Collins wants to see those immigrants be allowed to have work visas so they can return home, similar to how it’s handled in Europe. For example, he said, Polish workers go to Ireland for temporary employment, but have no intention of becoming Irish citizens. Many of Northwest Ohio’s migrant farm workers also are only here a short time before returning to Mexico.

“I see nothing wrong with that, as long as there’s documentation that they’re here,” Collins said. “It’s not just the Mexican illegals we’re talking about. They’d like to make it sound that way, because it’s the Arizona issue. It’s far more entrenched than that.”

Collins pointed out Asians who have come to Ohio to work in various industries. He used Koreans working at spas as an example.

“The women who are here are in involuntary servitude, more or less,” he said.

Collins also pointed out the plight of undocumented migrant workers employed at mega-dairy farms in central Ohio, stating that they “live in squalor conditions that the Department of Agriculture wouldn’t even allow pigs to be living in the environment they live in.” His family did internships in that industry, relating horror stories to him.

“What they witnessed, what they saw was nothing short of slavery,” Collins said.

The first-term at-large councilman stated the revised resolution “is much more than a symbolic stand” to him, but it’s “not a change of heart,” either. His version, in his estimation, broadens the statement being made—to both Ohio’s elected leaders and the federal government.

“This is very important to me. Civil rights has always been an important issue to me,” Collins said. “It’s been that way my whole life.”

Collins even fired off a memo to his council colleagues just before he introduced the resolution, hoping to explain the complexities behind his thinking. The councilman stated he had already received a flurry of criticism “from constituents who are upset with me over it.” The main thrust of that criticism is that council is wasting time on such an issue when Toledo has its own problems, such as double-digit unemployment.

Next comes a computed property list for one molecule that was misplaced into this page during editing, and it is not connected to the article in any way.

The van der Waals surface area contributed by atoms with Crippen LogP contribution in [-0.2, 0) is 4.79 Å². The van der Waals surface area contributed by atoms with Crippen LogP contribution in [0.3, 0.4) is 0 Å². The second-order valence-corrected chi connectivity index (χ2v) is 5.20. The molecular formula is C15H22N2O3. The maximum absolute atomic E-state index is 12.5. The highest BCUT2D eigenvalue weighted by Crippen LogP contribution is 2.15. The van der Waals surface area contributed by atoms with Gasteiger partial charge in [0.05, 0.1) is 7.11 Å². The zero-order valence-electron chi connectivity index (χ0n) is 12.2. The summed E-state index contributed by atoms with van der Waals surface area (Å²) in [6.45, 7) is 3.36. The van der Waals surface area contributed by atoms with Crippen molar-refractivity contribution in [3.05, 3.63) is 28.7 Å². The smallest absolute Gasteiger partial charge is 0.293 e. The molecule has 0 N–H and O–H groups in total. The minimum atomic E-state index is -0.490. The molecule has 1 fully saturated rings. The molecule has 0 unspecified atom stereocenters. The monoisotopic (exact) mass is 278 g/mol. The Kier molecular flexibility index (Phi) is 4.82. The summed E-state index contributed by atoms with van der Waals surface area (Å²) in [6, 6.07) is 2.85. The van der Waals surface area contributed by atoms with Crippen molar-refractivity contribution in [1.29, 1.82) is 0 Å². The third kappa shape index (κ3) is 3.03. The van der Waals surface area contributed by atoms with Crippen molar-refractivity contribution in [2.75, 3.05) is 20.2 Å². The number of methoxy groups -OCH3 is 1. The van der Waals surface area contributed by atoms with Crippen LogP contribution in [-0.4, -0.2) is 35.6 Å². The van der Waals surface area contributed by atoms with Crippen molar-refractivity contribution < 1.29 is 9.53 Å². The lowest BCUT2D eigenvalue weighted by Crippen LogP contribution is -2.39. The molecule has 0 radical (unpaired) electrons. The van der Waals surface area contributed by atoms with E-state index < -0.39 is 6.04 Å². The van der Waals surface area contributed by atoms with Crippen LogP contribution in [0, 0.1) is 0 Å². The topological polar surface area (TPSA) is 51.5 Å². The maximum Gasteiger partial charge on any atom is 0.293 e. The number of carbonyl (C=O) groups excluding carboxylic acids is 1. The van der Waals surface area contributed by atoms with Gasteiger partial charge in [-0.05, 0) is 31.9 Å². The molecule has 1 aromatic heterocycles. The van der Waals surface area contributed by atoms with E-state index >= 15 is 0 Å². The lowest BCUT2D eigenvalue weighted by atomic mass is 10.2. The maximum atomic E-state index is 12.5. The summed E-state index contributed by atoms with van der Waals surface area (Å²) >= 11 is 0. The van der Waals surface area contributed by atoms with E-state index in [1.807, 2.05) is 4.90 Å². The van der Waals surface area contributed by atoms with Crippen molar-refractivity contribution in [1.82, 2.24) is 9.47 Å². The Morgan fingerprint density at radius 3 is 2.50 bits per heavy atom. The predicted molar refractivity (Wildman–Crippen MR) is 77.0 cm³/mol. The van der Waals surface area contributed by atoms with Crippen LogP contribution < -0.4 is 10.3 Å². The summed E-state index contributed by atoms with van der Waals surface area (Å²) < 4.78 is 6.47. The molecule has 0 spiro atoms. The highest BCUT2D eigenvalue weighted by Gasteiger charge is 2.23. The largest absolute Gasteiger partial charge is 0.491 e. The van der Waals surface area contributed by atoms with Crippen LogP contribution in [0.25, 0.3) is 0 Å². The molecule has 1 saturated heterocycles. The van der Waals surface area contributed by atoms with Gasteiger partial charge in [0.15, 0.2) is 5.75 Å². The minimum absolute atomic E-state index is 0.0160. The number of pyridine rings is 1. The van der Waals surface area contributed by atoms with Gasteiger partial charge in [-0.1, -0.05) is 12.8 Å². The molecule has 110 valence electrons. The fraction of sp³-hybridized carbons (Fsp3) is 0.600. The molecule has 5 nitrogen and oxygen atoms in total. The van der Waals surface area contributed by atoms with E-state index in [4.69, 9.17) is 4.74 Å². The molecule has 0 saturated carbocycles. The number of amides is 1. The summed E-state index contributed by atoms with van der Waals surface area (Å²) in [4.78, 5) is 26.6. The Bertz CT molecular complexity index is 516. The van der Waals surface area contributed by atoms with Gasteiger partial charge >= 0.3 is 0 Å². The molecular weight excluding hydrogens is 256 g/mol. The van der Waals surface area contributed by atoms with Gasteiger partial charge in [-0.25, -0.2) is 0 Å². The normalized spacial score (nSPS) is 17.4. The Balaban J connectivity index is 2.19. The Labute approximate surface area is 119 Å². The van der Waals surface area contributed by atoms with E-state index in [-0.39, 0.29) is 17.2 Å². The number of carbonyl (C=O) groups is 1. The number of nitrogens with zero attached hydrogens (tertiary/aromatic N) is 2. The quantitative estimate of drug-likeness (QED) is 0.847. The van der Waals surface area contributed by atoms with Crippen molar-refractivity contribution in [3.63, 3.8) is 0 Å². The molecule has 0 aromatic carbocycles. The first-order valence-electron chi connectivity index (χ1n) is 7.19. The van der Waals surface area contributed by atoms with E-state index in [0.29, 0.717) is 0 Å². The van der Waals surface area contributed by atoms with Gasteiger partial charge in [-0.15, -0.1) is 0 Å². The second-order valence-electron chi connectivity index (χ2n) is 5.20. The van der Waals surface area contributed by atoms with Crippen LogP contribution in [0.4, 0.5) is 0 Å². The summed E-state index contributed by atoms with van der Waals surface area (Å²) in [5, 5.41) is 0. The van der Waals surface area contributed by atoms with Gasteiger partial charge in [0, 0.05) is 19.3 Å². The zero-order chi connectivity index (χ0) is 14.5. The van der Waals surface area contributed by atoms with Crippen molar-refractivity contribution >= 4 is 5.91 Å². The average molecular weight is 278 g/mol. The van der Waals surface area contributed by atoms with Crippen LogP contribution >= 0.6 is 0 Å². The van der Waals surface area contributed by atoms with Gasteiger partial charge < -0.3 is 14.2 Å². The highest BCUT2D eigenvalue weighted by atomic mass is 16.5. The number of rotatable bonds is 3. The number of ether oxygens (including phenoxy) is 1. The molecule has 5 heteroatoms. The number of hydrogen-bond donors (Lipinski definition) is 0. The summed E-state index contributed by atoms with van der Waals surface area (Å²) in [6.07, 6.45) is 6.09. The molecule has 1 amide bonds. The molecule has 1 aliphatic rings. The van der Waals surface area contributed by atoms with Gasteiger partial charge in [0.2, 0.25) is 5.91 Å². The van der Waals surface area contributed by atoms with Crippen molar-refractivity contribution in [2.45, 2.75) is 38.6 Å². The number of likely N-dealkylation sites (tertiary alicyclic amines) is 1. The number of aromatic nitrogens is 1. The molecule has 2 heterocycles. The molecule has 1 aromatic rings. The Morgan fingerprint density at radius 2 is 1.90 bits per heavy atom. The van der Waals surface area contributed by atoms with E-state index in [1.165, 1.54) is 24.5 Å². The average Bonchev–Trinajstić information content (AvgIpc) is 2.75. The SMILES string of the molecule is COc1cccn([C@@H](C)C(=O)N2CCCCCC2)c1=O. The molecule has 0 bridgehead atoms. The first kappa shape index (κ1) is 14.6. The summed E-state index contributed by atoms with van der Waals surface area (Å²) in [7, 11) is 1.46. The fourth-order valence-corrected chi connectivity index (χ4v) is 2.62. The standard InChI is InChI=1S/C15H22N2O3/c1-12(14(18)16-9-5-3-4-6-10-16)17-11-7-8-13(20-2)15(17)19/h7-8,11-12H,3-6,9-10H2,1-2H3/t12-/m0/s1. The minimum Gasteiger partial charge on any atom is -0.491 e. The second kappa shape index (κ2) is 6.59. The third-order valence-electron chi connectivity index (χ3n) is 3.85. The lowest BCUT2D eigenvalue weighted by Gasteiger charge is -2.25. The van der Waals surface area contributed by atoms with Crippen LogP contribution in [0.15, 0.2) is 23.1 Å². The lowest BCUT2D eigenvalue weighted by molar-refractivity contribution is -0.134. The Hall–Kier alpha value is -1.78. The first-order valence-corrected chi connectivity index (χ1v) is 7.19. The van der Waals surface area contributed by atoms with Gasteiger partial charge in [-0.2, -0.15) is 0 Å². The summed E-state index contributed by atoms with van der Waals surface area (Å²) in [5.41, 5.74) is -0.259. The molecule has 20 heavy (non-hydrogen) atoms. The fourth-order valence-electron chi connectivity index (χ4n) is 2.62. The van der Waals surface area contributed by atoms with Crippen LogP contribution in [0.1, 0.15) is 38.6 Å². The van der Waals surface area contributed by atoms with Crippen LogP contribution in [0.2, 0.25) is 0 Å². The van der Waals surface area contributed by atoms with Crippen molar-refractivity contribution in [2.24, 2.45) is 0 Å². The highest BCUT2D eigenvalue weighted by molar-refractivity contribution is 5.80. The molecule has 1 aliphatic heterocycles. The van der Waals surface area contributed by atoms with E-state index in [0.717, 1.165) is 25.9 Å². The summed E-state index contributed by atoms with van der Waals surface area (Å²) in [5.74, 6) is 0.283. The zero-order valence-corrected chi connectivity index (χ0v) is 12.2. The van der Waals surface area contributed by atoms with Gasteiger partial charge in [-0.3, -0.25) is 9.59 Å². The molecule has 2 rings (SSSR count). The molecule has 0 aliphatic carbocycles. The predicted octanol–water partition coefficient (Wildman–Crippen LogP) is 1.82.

Collins readily acknowledges those other issues, but is trying to help them understand where he’s coming from.

“A person in an elected position also has a moral responsibility, as a result of the oath of office that he or she took, to uphold and defend the Constitution of the United States,” Collins said. “If this is a statement that is consistent with my belief to uphold and defend the Constitution, then I’m doing my job.”

But the resolution is receiving criticism from his council colleagues. After reading the resolution, Republican councilman Tom Waniewski stated it “lacks the numbers” to back up the claims that human trafficking and “unscrupulous business practices” are even a problem in Northwest Ohio.

 

“Of course I oppose human trafficking, but for crying out loud, give me the stats,” he said. “Let’s tackle that on a local level. This (resolution) is still very much state and national level. In my opinion, we need to be working on city issues.”

Waniewski also stated he is opposed to illegal immigration, but he wants to see specifically what his council colleagues want the Ohio and federal governments to do about the issue. In other words, he wants to see it spelled out in a stronger stance.

“If we’re going to do this, give me the statistics, give me the who, what, when, where, and how,” said Waniewski, whose council district covers West Toledo. “I still don’t see this.”

The councilman, who’s running for a state senate seat, criticized the resolution as so poorly written and poorly worded that it “would get tossed out of an English or journalism class.”

“I don’t want to deal with that. We’re signing ourselves on a document and this is not a good business document to me,” he said with obvious frustration. “Unfortunately, I get relegated to a no vote and then everybody points to Tom as being against something and no one understands immigration better because of my grandparents coming here from Poland. I don’t know why we’re even dealing with this anymore.”

Photo by Mene Tekel